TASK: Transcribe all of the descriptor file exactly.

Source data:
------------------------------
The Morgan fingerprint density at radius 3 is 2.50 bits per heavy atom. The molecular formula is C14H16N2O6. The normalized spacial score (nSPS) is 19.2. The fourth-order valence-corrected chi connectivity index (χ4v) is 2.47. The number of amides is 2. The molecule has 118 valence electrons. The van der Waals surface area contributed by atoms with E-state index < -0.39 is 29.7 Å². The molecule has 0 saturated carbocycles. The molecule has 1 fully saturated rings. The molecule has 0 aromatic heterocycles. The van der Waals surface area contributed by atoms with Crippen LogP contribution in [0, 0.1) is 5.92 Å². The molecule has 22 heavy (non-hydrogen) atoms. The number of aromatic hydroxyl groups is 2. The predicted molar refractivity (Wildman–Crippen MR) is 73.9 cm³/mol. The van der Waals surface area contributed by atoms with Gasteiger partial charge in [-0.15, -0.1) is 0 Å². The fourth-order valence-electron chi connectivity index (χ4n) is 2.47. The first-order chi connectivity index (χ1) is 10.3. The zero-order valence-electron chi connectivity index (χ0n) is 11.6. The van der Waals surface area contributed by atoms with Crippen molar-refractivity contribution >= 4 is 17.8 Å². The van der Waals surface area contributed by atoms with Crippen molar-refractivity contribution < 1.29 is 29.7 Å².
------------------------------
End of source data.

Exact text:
The Morgan fingerprint density at radius 3 is 2.50 bits per heavy atom. The molecular formula is C14H16N2O6. The normalized spacial score (nSPS) is 19.2. The fourth-order valence-corrected chi connectivity index (χ4v) is 2.47. The number of amides is 2. The molecule has 118 valence electrons. The van der Waals surface area contributed by atoms with E-state index < -0.39 is 29.7 Å². The molecule has 0 saturated carbocycles. The molecule has 1 fully saturated rings. The molecule has 0 aromatic heterocycles. The van der Waals surface area contributed by atoms with Crippen LogP contribution in [0, 0.1) is 5.92 Å². The molecule has 22 heavy (non-hydrogen) atoms. The number of aromatic hydroxyl groups is 2. The predicted molar refractivity (Wildman–Crippen MR) is 73.9 cm³/mol. The van der Waals surface area contributed by atoms with Gasteiger partial charge in [-0.15, -0.1) is 0 Å². The fourth-order valence-electron chi connectivity index (χ4n) is 2.47. The first-order chi connectivity index (χ1) is 10.3. The zero-order valence-electron chi connectivity index (χ0n) is 11.6. The van der Waals surface area contributed by atoms with Crippen molar-refractivity contribution >= 4 is 17.8 Å². The van der Waals surface area contributed by atoms with Crippen molar-refractivity contribution < 1.29 is 29.7 Å².